Mostly Yesterday

Posted: June 17, 2013 in COPD, Cycling, training
Tags: , , , , , ,

I was cycling (often in the rain) around Wiltshire & a little bit of Oxfordshire. Why? Partly because I’d paid my entrance fee; partly because I had already said I would; partly to get out of household chore but, mostly because I needed to: in just 21 days time, I’ll be setting off on a 500+ mile cycle challenge to Hungerford’s twin town of Ligueil, and back. And why am I doing that?

Mainly because I love cycling, I love it to bits [back in the 60’s I missed many a school day just so that I could ride my bike] and not cycling would leave such a massive hole in my life. So when I was told I had COPD and that it wouldn’t get better but would in fact deteriorate I was more that a little bit upset.

Resigning myself to the fact that my breathing was only going to worsen I started selling my bikes. First the Colnago fixie (sad, sad day), the thee the Specialized Roubaix. Next was to be the De Rosa when I thought NO, COPD is NOT going to do this to me. I was going to ride my bike(s) and prove that I could still do so. But, i needed a goal, something to aim for. Hence the series of cycle challenges.

Anyway, back to yesterday. We (Matt, Nick and myself) arrived at the registration point for the Great Western Sportive where we were met by Mike, Barry & Charles. Together we would take on and beat the route (72 miles) and, get back before the organisers took down the directional signs. Which by the way, we did.

Riders were sent off in groups so as not to crowd the roads with hundreds (literally) of cyclist all at once. Our allotted start came and off we set: left out of the venue, left at the roundabout, left at the junction and away we go. After two miles we were stopped by road works traffic lights. It was then that we realised we had lost Charles. We waited, waited and waited. So, Nick being the young whippet that he is was despatched to find him. In the mean time, the next wave of cyclist went by. We were losing time. Then I got a call: Charles had got a puncture as we left the departure point and had gone back to the service station for help. Nick came back to report that couldn’t find him (not surprising really). We waited as the next wave of cyclist went by. So, this time, His Podgeness was despatched to find him. After a mile Charles spotted coming out of the junction and in time, all we’re reunited. All except that is for Matt. While we taken on the 72 mile ride, Matt had opted for the 100+ mile route. Ooh, what a show off.

Anyway, having lost at least 20 minutes, we were off and away. We had been warned of the first hill shortly after the start and so we approached it with dread. But, on reflection, it wasn’t that bad and reaching top we fairly whizzed along. God, this is great. This is what I was born to do, ‘ride my bike’.

The first stop was due, I calculated, after 24 miles. As we came to a right turn with a friendly cyclist come Marshall, we were told the stop was at the top of the hill. I looked forward then up, then I looked up some more and I saw one of the white horses carved into the hill side. What a magnificent site it was. Then, I realised the road went up and around the horse, then up some more. This is where my breathing limitations (48% effective) made their mark and the bike became a ‘push bike’ 🙂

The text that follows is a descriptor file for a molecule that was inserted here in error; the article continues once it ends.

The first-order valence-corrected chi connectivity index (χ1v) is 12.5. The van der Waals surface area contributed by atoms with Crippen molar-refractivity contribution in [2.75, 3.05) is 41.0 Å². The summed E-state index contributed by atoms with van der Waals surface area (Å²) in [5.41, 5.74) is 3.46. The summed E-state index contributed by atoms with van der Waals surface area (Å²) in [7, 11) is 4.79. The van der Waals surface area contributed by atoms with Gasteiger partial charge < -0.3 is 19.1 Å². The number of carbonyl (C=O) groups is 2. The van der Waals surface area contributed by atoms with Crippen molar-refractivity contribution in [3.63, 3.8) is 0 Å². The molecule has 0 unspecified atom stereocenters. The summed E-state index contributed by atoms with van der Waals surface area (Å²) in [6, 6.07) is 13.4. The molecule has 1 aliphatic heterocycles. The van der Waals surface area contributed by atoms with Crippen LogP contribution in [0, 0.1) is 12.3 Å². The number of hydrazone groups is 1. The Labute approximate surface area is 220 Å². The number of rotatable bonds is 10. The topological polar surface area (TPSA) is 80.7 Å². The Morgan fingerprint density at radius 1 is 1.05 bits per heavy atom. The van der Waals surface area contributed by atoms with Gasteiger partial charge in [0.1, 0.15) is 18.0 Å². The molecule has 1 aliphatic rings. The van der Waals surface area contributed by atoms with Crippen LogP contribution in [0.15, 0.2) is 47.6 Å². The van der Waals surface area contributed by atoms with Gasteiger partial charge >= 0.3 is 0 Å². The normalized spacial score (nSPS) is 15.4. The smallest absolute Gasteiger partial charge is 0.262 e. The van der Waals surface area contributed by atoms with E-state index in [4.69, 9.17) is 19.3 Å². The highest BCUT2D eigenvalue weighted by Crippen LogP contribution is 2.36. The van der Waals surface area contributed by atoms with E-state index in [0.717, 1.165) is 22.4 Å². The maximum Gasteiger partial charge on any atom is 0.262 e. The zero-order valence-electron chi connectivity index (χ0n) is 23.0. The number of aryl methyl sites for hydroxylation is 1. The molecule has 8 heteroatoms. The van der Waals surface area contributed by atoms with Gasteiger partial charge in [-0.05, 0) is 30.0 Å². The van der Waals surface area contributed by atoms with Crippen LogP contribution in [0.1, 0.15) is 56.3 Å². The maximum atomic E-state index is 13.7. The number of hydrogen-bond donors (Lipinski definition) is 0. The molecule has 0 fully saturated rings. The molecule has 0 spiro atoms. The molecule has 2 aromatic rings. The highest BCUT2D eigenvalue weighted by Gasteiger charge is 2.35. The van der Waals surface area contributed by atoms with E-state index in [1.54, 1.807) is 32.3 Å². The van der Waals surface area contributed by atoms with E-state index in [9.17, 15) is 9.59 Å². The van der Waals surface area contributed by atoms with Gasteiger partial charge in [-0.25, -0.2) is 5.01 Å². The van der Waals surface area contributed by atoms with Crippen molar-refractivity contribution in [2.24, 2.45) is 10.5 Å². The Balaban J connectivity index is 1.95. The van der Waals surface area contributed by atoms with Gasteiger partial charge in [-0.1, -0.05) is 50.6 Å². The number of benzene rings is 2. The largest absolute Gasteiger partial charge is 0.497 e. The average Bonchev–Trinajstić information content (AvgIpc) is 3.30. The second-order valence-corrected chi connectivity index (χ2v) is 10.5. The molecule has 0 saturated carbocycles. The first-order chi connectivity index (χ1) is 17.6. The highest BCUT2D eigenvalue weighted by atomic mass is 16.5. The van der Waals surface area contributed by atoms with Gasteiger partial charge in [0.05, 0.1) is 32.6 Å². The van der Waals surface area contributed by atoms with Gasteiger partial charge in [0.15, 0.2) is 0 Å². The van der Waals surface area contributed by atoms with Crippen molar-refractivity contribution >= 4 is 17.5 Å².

Anyway, we reached the stop, and the rain came. Fortunately, I had my rain top tucked away under the saddle. We rested for a good 10 minutes before setting off along some great roads and into Avebury. By now, we were getting a little bit wet (can cyclists get trench foot) but on we went.

Eventually we reached Ramsbury and started heading towards Hungerford coming within 4 miles of home. Unfortunately, my car was in Swindon with another 30 (hilly) miles to go. So we resisted the temptation and turned left to go upwards towards Lambourne. Not long after we espied two damsels in distress. His ‘gallant’ Podgeness couldn’t just leave them and so, along with Charles, assistance was offered. By now of course, the rest of the group were well in front so we thought we might as well stop. For AA few minutes we stood chatting while watching try to sort their puncture out then frustration took hold and I helped them refit the tyre. Satisfied they were once more roadworthy, we bid them farewell and off we went. After 20 miles the ‘damsels’ whooshed by us and with a thank you for our help, they were gone. Charles and I were now convinced we were the ‘lantern rouge’. Still, I said, at least we’re something.

After that it was just a case of slogging onwards and upwards until at last Swindon was in view. From our vantage point I could clearly see the hospital. Well, I certainly wasn’t going there! From here we seemed to be in a holding pattern as we zig zagged along the top of the hill before eventually dropping down to the ride end and a welcome coffee and Mars Bar: I’d earned it.

And that was that. 74.5 miles and it was still daylight.

Next week? Something shorter I think.

Go Podge, Go
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